Steyer minces no words, has lots of free cash, runs killer TV ads, intends to win



Tom Steyer blurted out his theme between huge chomps of pot roast and cole slaw in a booth at the Villager last Wednesday:

“They’re screwing us to the wall and it’s compounding!” he darn near shouted at High Noon.

“They” being Wall Street and its corrupt toadies in Washington.

He being the guy who made billions investing on Wall Street, washed his hands of it and started spending those millions on brilliant TV ads attacking climate change and President Trump.

Yet, Steyer claims with confidence bursting into cheerful and you might say well-placed arrogance that he alone can drain the swamp.

That sounds familiar.

So does the part about the need for broad structural change.

You have the best, if you will, of Donald Trump — the brash outsider with a messianic message who knows the system so well that he knows just where to place the dynamite charge.

Taking on corporate power would be a plank for Bernie Sanders or Elizabeth Warren to walk.

“The power and wisdom of the United States is at the grass roots, but you have to demand it,” said Steyer, 62. “We’re at that point.”

He got out of investing and into raising grass-fed cattle in California — he actually does understand agriculture’s role in climate — and into organizing young people to fight climate change with Next Gen. He says he has organized NextGen groups on 41 Iowa college campuses, which has to be all of them. He notes that he led a drive to gather eight million signatures to impeach Trump.

“I’ve been doing this for 10 years,” he declared. “Nobody else is doing it.”

Let the other candidates quibble. He has a ton of money to spend on more ads and organizers, a spot on the next debate stage and an abandon for pulling out the stops while campaigning. With more than 60% of the Iowa caucus crowd persuadable, Steyer can do a lot of persuading before February.

His sights are set on Warren and Sanders, primarily, judging from how he led his lunch remarks with Medicare for All.

“I don’t think they’re saying the whole truth,” Steyer said.

Getting rid of private health insurance is not achievable, he claimed. A public option is. But getting the money out of politics and returning it to the people somehow is achievable through: repeal of the Supreme Court ruling Citizens United, which treats corporations as people; installing popular referenda at the national level, like California; putting in term limits; and making it easier to vote.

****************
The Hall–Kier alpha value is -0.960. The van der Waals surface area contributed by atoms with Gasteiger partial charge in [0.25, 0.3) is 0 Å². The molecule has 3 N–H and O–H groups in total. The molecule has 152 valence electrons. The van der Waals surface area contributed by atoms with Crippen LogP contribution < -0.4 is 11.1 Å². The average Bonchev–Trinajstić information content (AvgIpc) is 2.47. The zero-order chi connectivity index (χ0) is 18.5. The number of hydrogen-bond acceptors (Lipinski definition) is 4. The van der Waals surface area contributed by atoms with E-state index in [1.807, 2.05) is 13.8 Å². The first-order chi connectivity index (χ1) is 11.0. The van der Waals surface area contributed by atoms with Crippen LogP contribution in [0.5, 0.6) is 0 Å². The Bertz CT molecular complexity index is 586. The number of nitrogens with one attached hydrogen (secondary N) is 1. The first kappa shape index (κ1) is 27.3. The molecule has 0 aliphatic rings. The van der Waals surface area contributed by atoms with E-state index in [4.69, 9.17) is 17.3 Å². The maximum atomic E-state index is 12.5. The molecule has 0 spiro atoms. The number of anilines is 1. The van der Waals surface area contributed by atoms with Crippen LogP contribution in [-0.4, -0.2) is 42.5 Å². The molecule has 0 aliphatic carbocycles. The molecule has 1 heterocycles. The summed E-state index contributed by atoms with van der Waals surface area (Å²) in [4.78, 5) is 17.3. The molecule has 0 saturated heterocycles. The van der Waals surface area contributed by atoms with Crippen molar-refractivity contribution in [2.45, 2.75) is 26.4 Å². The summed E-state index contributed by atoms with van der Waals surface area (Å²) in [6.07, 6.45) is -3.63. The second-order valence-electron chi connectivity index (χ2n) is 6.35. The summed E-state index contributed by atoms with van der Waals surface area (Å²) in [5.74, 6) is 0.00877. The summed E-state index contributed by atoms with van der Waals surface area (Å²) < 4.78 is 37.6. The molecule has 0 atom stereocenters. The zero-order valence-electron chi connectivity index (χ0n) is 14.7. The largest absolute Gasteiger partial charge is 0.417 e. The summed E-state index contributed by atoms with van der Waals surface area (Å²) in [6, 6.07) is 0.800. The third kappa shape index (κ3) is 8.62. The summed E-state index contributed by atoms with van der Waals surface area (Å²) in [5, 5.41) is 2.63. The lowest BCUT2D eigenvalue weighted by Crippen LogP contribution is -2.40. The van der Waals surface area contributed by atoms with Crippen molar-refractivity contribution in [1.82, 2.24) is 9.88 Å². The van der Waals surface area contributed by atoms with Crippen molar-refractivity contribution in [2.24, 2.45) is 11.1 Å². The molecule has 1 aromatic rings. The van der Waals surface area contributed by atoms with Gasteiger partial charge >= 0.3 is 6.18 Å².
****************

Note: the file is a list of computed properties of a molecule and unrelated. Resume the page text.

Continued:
That sounds good on the surface. Like reclaiming jobs from Mexico and China lost nearly 30 years ago, over which Trump started a disastrous trade war. Popular referenda also can be more problematic than a Senate filibuster. Untempered democracy can quickly trample minority rights.

Steyer appears to believe that he can begin to cleanse the system.

“It takes two to tango: corporations and Congress. It’s a system, and everybody in America knows it. … We’re taking down these corporations. We have to take back the country. Breaking the system is the most important thing.”

That’s why the Midwest voted for Trump. It is why, essentially, people vote for Steve King. People are fed up and angry, “and they have every right to be,” Steyer said.

For Steyer, at 3% in the polls and late to the race, it becomes a question of viability. “Do people think I have a chance?”

A billionaire who calls the President a torturer and a malignancy on the Republic. An outsider who alleges Biden, Warren and Sanders are co-opted as being part of the system he wants to transform via democracy. A TV star of his own ad making. And an organizer.

Of course he has a chance.

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